iMac G5 Mini-DVI Output Resolution

Discussion in 'PowerPC Macs' started by ibelyias, Mar 9, 2007.

  1. macrumors newbie

    Joined:
    Nov 30, 2005
    #1
    I am wanting to hook my iMac G5 (iSight) to my 42" plasma screen, courtesy of the Mini-DVI adapter. I am aware of what cable I need to get (DVI-D, if I recall correctly), I am simply concerned with the achievable resolution.

    If any of you have hooked up your iMacs in this way, could you please inform me what resolutions you all have been able to achieve? My plaz can display up to 1080i.

    Thanks so much!
     
  2. macrumors 65816

    StealthRider

    Joined:
    Jan 23, 2002
    Location:
    Yokosuka, Japan
    #2
    Oops - read my post below.
     
  3. thread starter macrumors newbie

    Joined:
    Nov 30, 2005
    #3
    Got it. Thanks a ton man!
    -jg
     
  4. macrumors 6502

    RedDragon870503

    Joined:
    Sep 6, 2006
    #4
    The output on all iMac G5's is a mini-VGA... not a mini-dvi... make sure you get the mini-vga adapter not the mini-DVI... Thus, the max resolution will be somewhat less. I am not sure exactly what though.
     
  5. macrumors 65816

    StealthRider

    Joined:
    Jan 23, 2002
    Location:
    Yokosuka, Japan
    #5
    Whoops. Sorry about that, your iSight G5 does only have mini-VGA. This doesn't change matters much, you'll just need to download this program, and make sure that you acquire a mini-VGA ---> VGA adapter.

    It will plug into the "RGB" input on your TV. VGA supports up to 2048x1536 resolution, so 1080i is not even a stretch.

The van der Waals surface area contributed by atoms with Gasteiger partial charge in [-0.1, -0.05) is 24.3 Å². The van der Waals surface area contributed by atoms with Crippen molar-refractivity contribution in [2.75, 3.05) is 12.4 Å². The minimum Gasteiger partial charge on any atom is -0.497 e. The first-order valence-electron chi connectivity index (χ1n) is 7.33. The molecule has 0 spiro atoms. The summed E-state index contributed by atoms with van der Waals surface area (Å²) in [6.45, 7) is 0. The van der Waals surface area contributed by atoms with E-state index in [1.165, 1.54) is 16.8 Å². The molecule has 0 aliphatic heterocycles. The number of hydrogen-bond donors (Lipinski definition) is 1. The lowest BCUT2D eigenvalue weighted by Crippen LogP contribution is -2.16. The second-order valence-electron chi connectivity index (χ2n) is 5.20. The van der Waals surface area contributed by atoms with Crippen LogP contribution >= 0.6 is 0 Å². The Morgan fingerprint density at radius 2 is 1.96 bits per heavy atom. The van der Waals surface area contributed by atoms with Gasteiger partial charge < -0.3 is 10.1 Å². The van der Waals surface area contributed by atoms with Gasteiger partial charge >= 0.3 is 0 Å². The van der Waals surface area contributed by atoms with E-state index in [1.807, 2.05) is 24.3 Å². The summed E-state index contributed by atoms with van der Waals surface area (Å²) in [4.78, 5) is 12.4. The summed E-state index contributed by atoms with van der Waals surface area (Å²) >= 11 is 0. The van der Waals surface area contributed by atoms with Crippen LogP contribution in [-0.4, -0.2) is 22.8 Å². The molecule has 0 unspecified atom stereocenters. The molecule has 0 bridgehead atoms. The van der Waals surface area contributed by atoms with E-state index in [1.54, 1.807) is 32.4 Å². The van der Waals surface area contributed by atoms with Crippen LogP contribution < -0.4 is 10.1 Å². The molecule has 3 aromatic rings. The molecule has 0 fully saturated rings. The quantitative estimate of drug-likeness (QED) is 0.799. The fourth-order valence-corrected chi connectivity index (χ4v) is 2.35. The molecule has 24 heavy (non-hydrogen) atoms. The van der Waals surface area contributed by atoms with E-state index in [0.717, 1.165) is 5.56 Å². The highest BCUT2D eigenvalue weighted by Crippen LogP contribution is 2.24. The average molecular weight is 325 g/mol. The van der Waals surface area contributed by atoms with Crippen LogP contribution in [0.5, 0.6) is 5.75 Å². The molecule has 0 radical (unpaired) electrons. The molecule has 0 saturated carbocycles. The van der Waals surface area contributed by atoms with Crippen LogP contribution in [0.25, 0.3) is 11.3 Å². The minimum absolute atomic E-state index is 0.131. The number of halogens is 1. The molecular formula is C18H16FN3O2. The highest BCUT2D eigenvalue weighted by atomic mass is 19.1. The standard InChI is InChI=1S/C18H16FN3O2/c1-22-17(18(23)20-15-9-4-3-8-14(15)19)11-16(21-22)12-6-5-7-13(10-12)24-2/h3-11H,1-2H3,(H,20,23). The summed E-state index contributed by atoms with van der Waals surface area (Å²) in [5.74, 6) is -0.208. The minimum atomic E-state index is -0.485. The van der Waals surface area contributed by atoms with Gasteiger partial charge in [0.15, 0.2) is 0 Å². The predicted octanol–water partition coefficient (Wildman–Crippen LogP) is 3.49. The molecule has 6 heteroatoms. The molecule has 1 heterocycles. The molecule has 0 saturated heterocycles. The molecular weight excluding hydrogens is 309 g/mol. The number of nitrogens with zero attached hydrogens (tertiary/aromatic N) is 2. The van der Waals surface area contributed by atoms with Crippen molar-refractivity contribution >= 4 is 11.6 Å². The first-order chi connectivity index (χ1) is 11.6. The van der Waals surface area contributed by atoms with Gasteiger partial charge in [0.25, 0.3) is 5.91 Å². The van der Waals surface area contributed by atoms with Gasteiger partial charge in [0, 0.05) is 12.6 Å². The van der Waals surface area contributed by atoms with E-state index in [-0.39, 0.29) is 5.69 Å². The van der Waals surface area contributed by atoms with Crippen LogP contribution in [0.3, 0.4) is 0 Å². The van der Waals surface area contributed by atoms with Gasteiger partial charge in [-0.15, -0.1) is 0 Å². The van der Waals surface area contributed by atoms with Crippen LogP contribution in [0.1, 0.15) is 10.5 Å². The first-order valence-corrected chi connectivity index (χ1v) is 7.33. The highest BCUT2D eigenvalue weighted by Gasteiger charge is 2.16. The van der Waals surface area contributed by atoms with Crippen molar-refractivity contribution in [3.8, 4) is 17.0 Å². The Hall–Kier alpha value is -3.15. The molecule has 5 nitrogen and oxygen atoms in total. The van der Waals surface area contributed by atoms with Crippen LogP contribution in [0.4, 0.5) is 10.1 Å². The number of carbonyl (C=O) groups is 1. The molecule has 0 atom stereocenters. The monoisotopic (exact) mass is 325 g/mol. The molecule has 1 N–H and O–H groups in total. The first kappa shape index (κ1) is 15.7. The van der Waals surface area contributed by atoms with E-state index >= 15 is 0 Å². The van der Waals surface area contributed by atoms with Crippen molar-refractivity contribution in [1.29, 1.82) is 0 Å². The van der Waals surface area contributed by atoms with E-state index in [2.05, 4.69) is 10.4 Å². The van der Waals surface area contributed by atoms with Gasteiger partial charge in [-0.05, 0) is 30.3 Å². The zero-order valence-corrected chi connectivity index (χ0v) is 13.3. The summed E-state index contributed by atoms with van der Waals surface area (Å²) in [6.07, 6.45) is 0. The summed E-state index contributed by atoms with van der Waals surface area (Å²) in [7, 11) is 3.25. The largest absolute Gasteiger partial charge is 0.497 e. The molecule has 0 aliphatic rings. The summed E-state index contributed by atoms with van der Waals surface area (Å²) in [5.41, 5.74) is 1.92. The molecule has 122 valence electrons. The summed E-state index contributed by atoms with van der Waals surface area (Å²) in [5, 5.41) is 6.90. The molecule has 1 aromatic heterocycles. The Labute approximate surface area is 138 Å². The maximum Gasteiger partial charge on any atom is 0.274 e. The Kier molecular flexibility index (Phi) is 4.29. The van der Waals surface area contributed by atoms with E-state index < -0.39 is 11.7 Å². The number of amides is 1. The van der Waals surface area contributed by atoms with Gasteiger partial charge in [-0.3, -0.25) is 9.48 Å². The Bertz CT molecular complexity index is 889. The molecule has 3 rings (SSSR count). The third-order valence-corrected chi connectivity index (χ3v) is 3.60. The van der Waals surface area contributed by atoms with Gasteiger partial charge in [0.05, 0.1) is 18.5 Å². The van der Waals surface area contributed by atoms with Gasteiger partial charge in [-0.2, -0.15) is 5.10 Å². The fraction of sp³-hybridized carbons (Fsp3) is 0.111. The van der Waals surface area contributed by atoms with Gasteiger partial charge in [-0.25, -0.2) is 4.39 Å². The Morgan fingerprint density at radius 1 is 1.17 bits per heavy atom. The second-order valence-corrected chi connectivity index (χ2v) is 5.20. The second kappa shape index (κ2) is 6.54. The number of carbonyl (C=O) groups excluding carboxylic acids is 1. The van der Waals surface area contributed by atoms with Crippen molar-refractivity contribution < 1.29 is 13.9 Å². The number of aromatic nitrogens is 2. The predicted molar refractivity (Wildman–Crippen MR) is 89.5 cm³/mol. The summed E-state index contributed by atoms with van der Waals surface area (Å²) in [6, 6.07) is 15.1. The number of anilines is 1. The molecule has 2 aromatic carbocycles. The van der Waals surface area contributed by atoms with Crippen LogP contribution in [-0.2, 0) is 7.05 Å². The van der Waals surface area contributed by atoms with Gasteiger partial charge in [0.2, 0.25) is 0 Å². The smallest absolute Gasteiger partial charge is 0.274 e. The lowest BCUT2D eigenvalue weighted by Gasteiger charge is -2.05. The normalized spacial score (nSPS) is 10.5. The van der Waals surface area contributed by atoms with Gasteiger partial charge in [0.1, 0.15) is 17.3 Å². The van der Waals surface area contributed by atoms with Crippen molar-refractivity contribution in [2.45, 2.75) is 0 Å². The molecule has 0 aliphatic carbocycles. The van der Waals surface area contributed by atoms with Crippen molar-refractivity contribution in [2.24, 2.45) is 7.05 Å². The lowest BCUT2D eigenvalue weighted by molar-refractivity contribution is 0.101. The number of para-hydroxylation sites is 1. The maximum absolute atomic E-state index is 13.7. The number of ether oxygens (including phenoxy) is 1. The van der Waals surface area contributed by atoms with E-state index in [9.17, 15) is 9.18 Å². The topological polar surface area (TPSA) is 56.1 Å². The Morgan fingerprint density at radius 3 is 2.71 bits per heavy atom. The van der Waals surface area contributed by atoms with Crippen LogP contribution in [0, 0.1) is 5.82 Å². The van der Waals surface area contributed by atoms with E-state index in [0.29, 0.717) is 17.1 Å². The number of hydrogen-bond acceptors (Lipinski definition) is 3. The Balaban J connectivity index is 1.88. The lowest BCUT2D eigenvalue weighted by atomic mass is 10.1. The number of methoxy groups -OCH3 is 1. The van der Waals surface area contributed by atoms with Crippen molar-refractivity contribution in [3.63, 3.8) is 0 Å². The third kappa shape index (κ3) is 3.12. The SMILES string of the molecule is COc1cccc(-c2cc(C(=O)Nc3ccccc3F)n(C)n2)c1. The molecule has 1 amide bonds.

Just to make this easier for you, the image on the left is mini-VGA; the image on the right is mini-DVI. Don't get an adapter that looks like the one on the right.
     

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  6. Moderator emeritus

    mkrishnan

    Joined:
    Jan 9, 2004
    Location:
    Grand Rapids, MI, USA
    #6
    You may also need to end up using a program such as SwitchResX or DisplayConfigX -- sometimes, when you plug your computer in, you will automatically get a resolution that matches your TV exactly. Other times, you will not. These programs both allow you to add custom configurations for resolution / overscan / refresh to try to get the computer to match the TV.

    For my 720P TV, I had to use SwitchResX, but I now happily have two display modes that are perfect: 1366x768 (native) and 1024x768 stretched (so that I can do a stretched screen of a 4:3 video).

    The programs are not free, but at least with SwitchResX, the ability to create the new profile is free and permanent (but if you keep using other features, you must pay).
     

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